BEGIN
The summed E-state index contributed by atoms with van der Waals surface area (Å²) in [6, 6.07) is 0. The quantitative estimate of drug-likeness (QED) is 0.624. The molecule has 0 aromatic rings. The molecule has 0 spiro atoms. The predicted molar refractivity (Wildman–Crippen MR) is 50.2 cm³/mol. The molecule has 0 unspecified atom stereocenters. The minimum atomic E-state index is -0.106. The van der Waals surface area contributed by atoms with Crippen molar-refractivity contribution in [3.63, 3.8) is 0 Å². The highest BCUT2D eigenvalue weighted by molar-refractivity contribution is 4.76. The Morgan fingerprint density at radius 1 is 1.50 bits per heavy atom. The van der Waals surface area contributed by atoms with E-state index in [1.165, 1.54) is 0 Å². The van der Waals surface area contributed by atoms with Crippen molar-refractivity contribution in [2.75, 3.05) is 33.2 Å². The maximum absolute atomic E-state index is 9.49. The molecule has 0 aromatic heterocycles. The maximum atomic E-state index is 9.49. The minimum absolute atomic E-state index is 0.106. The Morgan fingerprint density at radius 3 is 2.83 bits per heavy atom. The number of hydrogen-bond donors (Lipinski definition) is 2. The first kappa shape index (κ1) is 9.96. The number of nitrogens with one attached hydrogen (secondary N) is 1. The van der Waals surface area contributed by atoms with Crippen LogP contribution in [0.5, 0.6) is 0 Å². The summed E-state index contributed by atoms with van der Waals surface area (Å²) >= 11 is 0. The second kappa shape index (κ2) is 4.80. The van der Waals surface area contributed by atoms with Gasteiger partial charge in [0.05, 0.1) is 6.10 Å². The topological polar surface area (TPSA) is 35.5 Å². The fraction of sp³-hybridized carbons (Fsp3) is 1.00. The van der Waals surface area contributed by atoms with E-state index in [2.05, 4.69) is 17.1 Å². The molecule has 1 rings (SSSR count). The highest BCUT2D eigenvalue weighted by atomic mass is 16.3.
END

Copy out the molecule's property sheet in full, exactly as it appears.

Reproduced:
The summed E-state index contributed by atoms with van der Waals surface area (Å²) in [6, 6.07) is 0. The quantitative estimate of drug-likeness (QED) is 0.624. The molecule has 0 aromatic rings. The molecule has 0 spiro atoms. The predicted molar refractivity (Wildman–Crippen MR) is 50.2 cm³/mol. The molecule has 0 unspecified atom stereocenters. The minimum atomic E-state index is -0.106. The van der Waals surface area contributed by atoms with Crippen molar-refractivity contribution in [3.63, 3.8) is 0 Å². The highest BCUT2D eigenvalue weighted by molar-refractivity contribution is 4.76. The Morgan fingerprint density at radius 1 is 1.50 bits per heavy atom. The van der Waals surface area contributed by atoms with E-state index in [1.165, 1.54) is 0 Å². The van der Waals surface area contributed by atoms with Crippen molar-refractivity contribution in [2.75, 3.05) is 33.2 Å². The maximum absolute atomic E-state index is 9.49. The molecule has 0 aromatic heterocycles. The maximum atomic E-state index is 9.49. The minimum absolute atomic E-state index is 0.106. The Morgan fingerprint density at radius 3 is 2.83 bits per heavy atom. The number of hydrogen-bond donors (Lipinski definition) is 2. The first kappa shape index (κ1) is 9.96. The number of nitrogens with one attached hydrogen (secondary N) is 1. The van der Waals surface area contributed by atoms with Crippen LogP contribution in [0.5, 0.6) is 0 Å². The summed E-state index contributed by atoms with van der Waals surface area (Å²) >= 11 is 0. The second kappa shape index (κ2) is 4.80. The van der Waals surface area contributed by atoms with Gasteiger partial charge in [0.05, 0.1) is 6.10 Å². The topological polar surface area (TPSA) is 35.5 Å². The fraction of sp³-hybridized carbons (Fsp3) is 1.00. The van der Waals surface area contributed by atoms with E-state index in [2.05, 4.69) is 17.1 Å². The molecule has 1 rings (SSSR count). The highest BCUT2D eigenvalue weighted by atomic mass is 16.3.